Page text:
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Fetal heart rate variability responsiveness to maternal stress, non-invasively detected from maternal transabdominal ECG

  • Silvia M. LobmaierEmail author
  • A. Müller
  • C. Zelgert
  • C. Shen
  • P. C. Su
  • G. Schmidt
  • B. Haller
  • G. Berg
  • B. Fabre
  • J. Weyrich
  • H. T. Wu
  • M. G. Frasch
  • M. C. Antonelli
Maternal-Fetal Medicine
  • 42 Downloads

Abstract

Purpose

Prenatal stress (PS) during pregnancy affects in utero- and postnatal child brain-development. Key systems affected are the hypothalamic–pituitary–adrenal axis and the autonomic nervous system (ANS). Maternal- and fetal ANS activity can be gauged non-invasively from transabdominal electrocardiogram (taECG). We propose a novel approach to assess couplings between maternal (mHR) and fetal heart rate (fHR) as a new biomarker for PS based on bivariate phase-rectified signal averaging (BPRSA). We hypothesized that PS exerts lasting impact on fHR.

Methods

Prospective case–control study matched for maternal age, parity, and gestational age during the third trimester using the Cohen Perceived Stress Scale (PSS-10) questionnaire with PSS-10 over or equal 19 classified as stress group (SG). Women with PSS-10 < 19 served as control group (CG). Fetal electrocardiograms were recorded by a taECG. Coupling between mHR and fHR was analyzed by BPRSA resulting in fetal stress index (FSI). Maternal hair cortisol, a memory of chronic stress exposure for 2–3 months, was measured at birth.

Results

538/1500 pregnant women returned the questionnaire, 55/538 (10.2%) mother–child pairs formed SG and were matched with 55/449 (12.2%) consecutive patients as CG. Maternal hair cortisol was 86.6 (48.0–169.2) versus 53.0 (34.4–105.9) pg/mg (p = 0.029). At 36 + 5 weeks, FSI was significantly higher in fetuses of stressed mothers when compared to controls [0.43 (0.18–0.85) versus 0.00 (− 0.49–0.18), p < 0.001].

Conclusion

Prenatal maternal stress affects the coupling between maternal and fetal heart rate detectable non-invasively a month prior to birth. Lasting effects on neurodevelopment of affected offspring should be studied.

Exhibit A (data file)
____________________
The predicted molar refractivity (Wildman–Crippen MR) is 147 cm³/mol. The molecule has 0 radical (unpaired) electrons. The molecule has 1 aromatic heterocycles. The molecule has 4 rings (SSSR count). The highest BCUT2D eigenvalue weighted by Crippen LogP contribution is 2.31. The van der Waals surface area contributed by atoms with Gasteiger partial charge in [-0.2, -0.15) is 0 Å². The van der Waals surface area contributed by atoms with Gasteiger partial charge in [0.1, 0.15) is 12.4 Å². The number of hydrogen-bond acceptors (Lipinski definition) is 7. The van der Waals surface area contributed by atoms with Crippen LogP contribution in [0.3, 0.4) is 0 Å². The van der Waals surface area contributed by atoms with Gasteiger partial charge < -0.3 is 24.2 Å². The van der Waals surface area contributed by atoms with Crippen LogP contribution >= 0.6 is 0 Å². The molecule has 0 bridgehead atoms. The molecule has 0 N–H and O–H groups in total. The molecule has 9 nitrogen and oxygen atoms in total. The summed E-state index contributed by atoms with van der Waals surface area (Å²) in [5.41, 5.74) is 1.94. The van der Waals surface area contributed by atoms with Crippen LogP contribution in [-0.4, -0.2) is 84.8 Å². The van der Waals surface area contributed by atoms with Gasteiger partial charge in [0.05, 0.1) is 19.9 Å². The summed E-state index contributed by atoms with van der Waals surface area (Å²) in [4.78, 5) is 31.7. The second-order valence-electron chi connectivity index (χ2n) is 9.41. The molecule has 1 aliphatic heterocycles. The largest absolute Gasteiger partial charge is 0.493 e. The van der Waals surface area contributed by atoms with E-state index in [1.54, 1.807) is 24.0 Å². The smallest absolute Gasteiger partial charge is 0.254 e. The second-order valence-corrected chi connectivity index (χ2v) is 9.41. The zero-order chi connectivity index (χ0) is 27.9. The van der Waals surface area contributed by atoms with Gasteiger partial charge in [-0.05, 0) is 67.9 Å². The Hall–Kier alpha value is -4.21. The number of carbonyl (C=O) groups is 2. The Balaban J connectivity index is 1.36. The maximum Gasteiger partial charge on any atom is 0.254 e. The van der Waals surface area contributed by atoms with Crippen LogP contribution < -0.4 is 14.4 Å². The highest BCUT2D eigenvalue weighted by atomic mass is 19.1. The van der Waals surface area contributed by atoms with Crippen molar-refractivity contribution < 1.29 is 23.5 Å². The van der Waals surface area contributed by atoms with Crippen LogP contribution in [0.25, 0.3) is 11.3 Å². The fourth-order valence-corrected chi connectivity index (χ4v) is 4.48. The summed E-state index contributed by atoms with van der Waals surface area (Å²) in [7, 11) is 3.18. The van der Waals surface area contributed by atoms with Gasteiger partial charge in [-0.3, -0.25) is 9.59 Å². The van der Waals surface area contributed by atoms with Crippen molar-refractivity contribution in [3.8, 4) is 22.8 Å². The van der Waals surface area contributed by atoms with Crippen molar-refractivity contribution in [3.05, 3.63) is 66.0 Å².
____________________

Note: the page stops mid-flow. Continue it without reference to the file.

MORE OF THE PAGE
Trial registration

Clinical trial registration: NCT03389178.

Keywords

ANS Bivariate phase-rectified signal averaging BPRSA Fetal autonomic nervous system Fetal heart rate Fetal stress index FSI Prenatal stress PS 

Notes

Acknowledgements

MCA was awarded with the August Wilhelm Scheer Professorship Program (TUM) twice for a 6 months period stay at the Klinik und Poliklinik für Frauenheilkunde, Technische Universität München, Klinikum rechts der Isar, Munich for the start-up of the FELICITy project and a Hans Fischer Senior Fellowship from IAS-TUM (Institute for Advanced Study-TUM, Munich).

Author contributions

SML and MCA: protocol and project development, data collection and management, data analysis, and manuscript writing and editing. MF: data collection management, data analysis, and manuscript writing and editing. CZ and JW: patient recruitment, data collection, and manuscript writing and editing. AM and GS: data analysis, manuscript writing and editing. BH: statistical analysis and advice, manuscript writing and editing. CS and PCS: machine learning analysis, manuscript editing. HTW: machine learning analysis and manuscript writing and editing. BF and GB: cortisol analysis in hair samples, manuscript writing and editing.

Compliance with ethical standards

Conflict of interest

HTW and MGF hold a provisional and a PCT patent on fetal ECG technology.

Ethical approval

The study protocol is in strict accordance with the Committee of Ethical Principles for Medical Research from TUM and has the approval of the “Ethikkommission der Fakultät für Medizin der Technischen Universität München” (registration number 151/16S). ClinicalTrials.gov registration number is NCT03389178. Written informed consent was received from participants prior to inclusion in the study.

Supplementary material

404_2019_5390_MOESM1_ESM.jpg (109 kb)
Supplementary file1 (JPG 108 kb)

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Copyright information

© Springer-Verlag GmbH Germany, part of Springer Nature 2019

Authors and Affiliations

  1. 1.Department of Obstetrics and Gynecology, Klinikum Rechts Der IsarTechnical University of MunichMunichGermany
  2. 2.Innere Medizin I, Department of Cardiology, Klinikum Rechts Der IsarTechnical University of MunichMunichGermany
  3. 3.Department of MathematicsDuke UniversityDurhamUSA
  4. 4.Institute of Medical Informatics, Statistics and EpidemiologyBuenos AiresArgentina
  5. 5.Universidad de Buenos Aires, Consejo Nacional de Investigaciones Científicas Y Técnicas (CONICET), Facultad de Farmacia Y BioquímicaBuenos AiresArgentina
  6. 6.Facultad de Farmacia Y Bioquímica. Instituto de Fisiopatología Y Bioquímica Clínica (INFIBIOC)Universidad de Buenos AiresBuenos AiresArgentina
  7. 7.Department of MathematicsDuke UniversityDurhamUSA
  8. 8.Department of Statistical ScienceDuke UniversityDurhamUSA
  9. 9.Mathematics DivisionNational Center for Theoretical SciencesTaipeiTaiwan
  10. 10.Department of Obstetrics and GynecologyUniversity of WashingtonSeattleUSA
  11. 11.Instituto de Biología Celular Y Neurociencia “Prof. E. De Robertis”Facultad de Medicina, Universidad de Buenos AiresBuenos AiresArgentina

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